Year in Review: White gold triumphs over Fonterra stumbles

Cows graze contentedly in a paddock at Oringi as a fully laden 12-tanker milk train begins its journey to the Fonterra plants. Photo / Chrsitine McKay
Cows graze contentedly in a paddock at Oringi as a fully laden 12-tanker milk train begins its journey to the Fonterra plants. Photo / Chrsitine McKay

Soaring commodity prices and insatiable Chinese demand for milk powder helped the primary sector emerge largely unscathed from last summer's drought and Fonterra Cooperative Group's series of food scares in 2014.

The year started badly for Fonterra after a Wall Street Journal article questioned the safety of New Zealand milk after traces of DCD, a nitrate inhibitor, were found in some powder milk, arousing fears over food safety in the country's key export commodity.

Chief executive Theo Spierings and the government managed to quell the misgivings fairly quickly, with the DCD levels shown to be markedly lower than standards set in the European Union, posing no risk to humans.

But the dairy exporter was beset with another food scare in August when it quarantined several batches of whey protein concentrate amid fears it was contaminated with a potentially dangerous form of the clostridium bacteria.

Again, the scare proved to be a false alarm, but Fonterra's handling of the issue so close after the DCD issue raised question marks over the dairy group's crisis management, especially as the all-clear was given long after a costly global recall been initiated, accompanied by threats of legal action for damages from Fonterra customer and rival Danone. As a result, and several investigations later, the company has stepped up efforts to manage potential risks.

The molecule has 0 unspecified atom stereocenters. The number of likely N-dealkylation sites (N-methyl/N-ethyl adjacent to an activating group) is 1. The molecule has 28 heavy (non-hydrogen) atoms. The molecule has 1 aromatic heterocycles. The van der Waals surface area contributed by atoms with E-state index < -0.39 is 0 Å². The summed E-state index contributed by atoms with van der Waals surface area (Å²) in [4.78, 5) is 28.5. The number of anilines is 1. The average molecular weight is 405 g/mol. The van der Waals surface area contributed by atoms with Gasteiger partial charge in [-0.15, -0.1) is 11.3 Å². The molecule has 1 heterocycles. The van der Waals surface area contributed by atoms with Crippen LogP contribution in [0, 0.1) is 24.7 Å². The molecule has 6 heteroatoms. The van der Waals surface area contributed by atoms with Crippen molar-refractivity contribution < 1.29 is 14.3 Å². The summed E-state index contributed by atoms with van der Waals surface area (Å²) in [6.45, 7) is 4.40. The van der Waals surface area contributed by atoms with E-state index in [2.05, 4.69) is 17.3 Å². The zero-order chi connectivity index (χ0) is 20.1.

Those mis-steps failed to stall a remarkable turnaround for the dairy exporter from the worst drought in 70 years, with Chinese demand for New Zealand milk powder driving commodity prices higher, and sending the terms of trade, which measures the quantity of imports the country can buy with a set level of exports, to a 40-year high.

That recovery started to show up in the official statistics, with the economy growing at a 1.4 per cent quarterly pace in the September period primarily on the strength of dairying, and farmers are set to receive a record payout at the farmgate for the current season. China also emerged as New Zealand's largest trading partner for the first time in the year to November, supplanting Australia.

The economy had already been buoyed by a resurgent building sector, with the groundwork being laid for a pick-up in construction in Canterbury next year, and as developers try to build as many houses as possible to catch up with a shortage of supply in Auckland and Christchurch.

Robin Clements, economist at UBS New Zealand, says 2014 will show the biggest economic growth in a decade, with an expanding construction sector likely to spill-over into increased manufacturing activity and consumer spending.

"The business sector is going to go into 2014 with confidence at its highest level since the early 90s," Clements said. "The moons are aligning."

A resurgent property market, driven largely by a lack of housing supply in Auckland and Christchurch, attracted attention as the government considered ways to make housing more affordable and the Reserve Bank experimented with new ways to stop rising property prices from fuelling inflation.

From Oct 1, central bank governor Graeme Wheeler implemented restrictions on the level of new low-equity loans banks can write, rather than lifting interest rates which could have spurred foreign investors to push an already elevated New Zealand dollar even higher.